The Taming of Mothman: Cute-ification and Marketization of Cultural Forms in Appalachia

Sarah Craycraft (Indiana University Bloomington) and Jordan Lovejoy (University of North Carolina, Chapel Hill)

This paper explores the relationship between boundary maintenance and the marketization of Appalachian cultural forms. We examine how traditional expressive culture is made cute and commodified to benefit individual brands through neoliberal market strategies. Although contemporary scholars note Appalachia as a fluid space, the “cultural taming” and heritagization of selected objects, symbols, and speech gestures toward a familiar romantic regionalism, a boundedness communicating narrow ideas of Appalachia that can lead to symbolic “uprooting” and appropriation. We argue this neoliberal function of folklore serves to index oneself as a branded in-group member whose legitimation rests on using and spreading symbolic shibboleths.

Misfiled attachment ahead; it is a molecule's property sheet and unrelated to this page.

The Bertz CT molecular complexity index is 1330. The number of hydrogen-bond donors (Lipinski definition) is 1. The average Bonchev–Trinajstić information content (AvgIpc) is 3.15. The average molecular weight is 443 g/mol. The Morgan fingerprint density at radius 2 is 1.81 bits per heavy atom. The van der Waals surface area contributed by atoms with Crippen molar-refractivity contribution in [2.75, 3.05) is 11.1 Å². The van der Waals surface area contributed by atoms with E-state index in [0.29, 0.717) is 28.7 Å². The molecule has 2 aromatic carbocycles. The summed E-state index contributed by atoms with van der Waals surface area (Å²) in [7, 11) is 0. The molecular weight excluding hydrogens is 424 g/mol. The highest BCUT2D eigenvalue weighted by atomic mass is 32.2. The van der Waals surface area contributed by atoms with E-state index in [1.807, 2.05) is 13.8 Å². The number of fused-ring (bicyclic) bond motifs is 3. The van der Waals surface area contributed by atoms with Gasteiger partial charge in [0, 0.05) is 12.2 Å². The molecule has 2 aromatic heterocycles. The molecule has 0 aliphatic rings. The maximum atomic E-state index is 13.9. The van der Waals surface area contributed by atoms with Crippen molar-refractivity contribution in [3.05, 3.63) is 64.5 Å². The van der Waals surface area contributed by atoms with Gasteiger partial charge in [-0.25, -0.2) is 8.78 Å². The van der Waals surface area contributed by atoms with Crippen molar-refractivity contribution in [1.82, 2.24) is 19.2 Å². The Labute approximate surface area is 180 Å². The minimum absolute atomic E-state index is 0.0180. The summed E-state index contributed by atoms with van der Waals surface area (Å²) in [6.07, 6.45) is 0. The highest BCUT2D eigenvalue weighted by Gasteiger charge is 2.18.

Part of 01-04 Deploying “Grassroots Authenticity”: “Everyday Folk” As Moral Index and Boundary Mechanism, Thursday, November 02, 8:30 am–10:00 am